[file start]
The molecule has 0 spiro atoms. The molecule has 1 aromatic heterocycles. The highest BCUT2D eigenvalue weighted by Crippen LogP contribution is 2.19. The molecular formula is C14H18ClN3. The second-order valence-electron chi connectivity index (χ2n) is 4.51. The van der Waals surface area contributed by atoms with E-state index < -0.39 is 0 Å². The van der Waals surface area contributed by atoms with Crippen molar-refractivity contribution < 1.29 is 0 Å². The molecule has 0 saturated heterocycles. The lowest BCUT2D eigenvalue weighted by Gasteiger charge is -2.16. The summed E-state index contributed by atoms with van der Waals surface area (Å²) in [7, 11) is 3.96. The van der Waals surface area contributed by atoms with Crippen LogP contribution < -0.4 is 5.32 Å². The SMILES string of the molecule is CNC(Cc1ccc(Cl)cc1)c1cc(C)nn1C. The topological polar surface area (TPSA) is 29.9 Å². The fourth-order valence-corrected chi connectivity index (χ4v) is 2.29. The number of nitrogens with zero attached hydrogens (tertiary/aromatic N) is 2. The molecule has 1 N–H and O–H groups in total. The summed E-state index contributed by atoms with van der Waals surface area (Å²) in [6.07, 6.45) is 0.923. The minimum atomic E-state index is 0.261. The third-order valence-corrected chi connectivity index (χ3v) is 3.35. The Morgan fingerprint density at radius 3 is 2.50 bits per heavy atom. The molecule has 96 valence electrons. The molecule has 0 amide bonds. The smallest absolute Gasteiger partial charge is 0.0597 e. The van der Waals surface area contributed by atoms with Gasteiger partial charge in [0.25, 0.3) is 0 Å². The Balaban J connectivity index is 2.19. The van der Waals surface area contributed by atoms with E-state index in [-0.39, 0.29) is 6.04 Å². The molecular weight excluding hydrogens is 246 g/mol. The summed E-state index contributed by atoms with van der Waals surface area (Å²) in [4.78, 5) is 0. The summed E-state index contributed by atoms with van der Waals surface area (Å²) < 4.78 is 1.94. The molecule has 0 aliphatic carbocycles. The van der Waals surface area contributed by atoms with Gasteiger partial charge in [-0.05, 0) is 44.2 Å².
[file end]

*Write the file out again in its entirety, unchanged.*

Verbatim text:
The molecule has 0 spiro atoms. The molecule has 1 aromatic heterocycles. The highest BCUT2D eigenvalue weighted by Crippen LogP contribution is 2.19. The molecular formula is C14H18ClN3. The second-order valence-electron chi connectivity index (χ2n) is 4.51. The van der Waals surface area contributed by atoms with E-state index < -0.39 is 0 Å². The van der Waals surface area contributed by atoms with Crippen molar-refractivity contribution < 1.29 is 0 Å². The molecule has 0 saturated heterocycles. The lowest BCUT2D eigenvalue weighted by Gasteiger charge is -2.16. The summed E-state index contributed by atoms with van der Waals surface area (Å²) in [7, 11) is 3.96. The van der Waals surface area contributed by atoms with Crippen LogP contribution < -0.4 is 5.32 Å². The SMILES string of the molecule is CNC(Cc1ccc(Cl)cc1)c1cc(C)nn1C. The topological polar surface area (TPSA) is 29.9 Å². The fourth-order valence-corrected chi connectivity index (χ4v) is 2.29. The number of nitrogens with zero attached hydrogens (tertiary/aromatic N) is 2. The molecule has 1 N–H and O–H groups in total. The summed E-state index contributed by atoms with van der Waals surface area (Å²) in [6.07, 6.45) is 0.923. The minimum atomic E-state index is 0.261. The third-order valence-corrected chi connectivity index (χ3v) is 3.35. The Morgan fingerprint density at radius 3 is 2.50 bits per heavy atom. The molecule has 96 valence electrons. The molecule has 0 amide bonds. The smallest absolute Gasteiger partial charge is 0.0597 e. The van der Waals surface area contributed by atoms with Gasteiger partial charge in [0.25, 0.3) is 0 Å². The Balaban J connectivity index is 2.19. The van der Waals surface area contributed by atoms with E-state index in [-0.39, 0.29) is 6.04 Å². The molecular weight excluding hydrogens is 246 g/mol. The summed E-state index contributed by atoms with van der Waals surface area (Å²) in [4.78, 5) is 0. The summed E-state index contributed by atoms with van der Waals surface area (Å²) < 4.78 is 1.94. The molecule has 0 aliphatic carbocycles. The van der Waals surface area contributed by atoms with Gasteiger partial charge in [-0.05, 0) is 44.2 Å².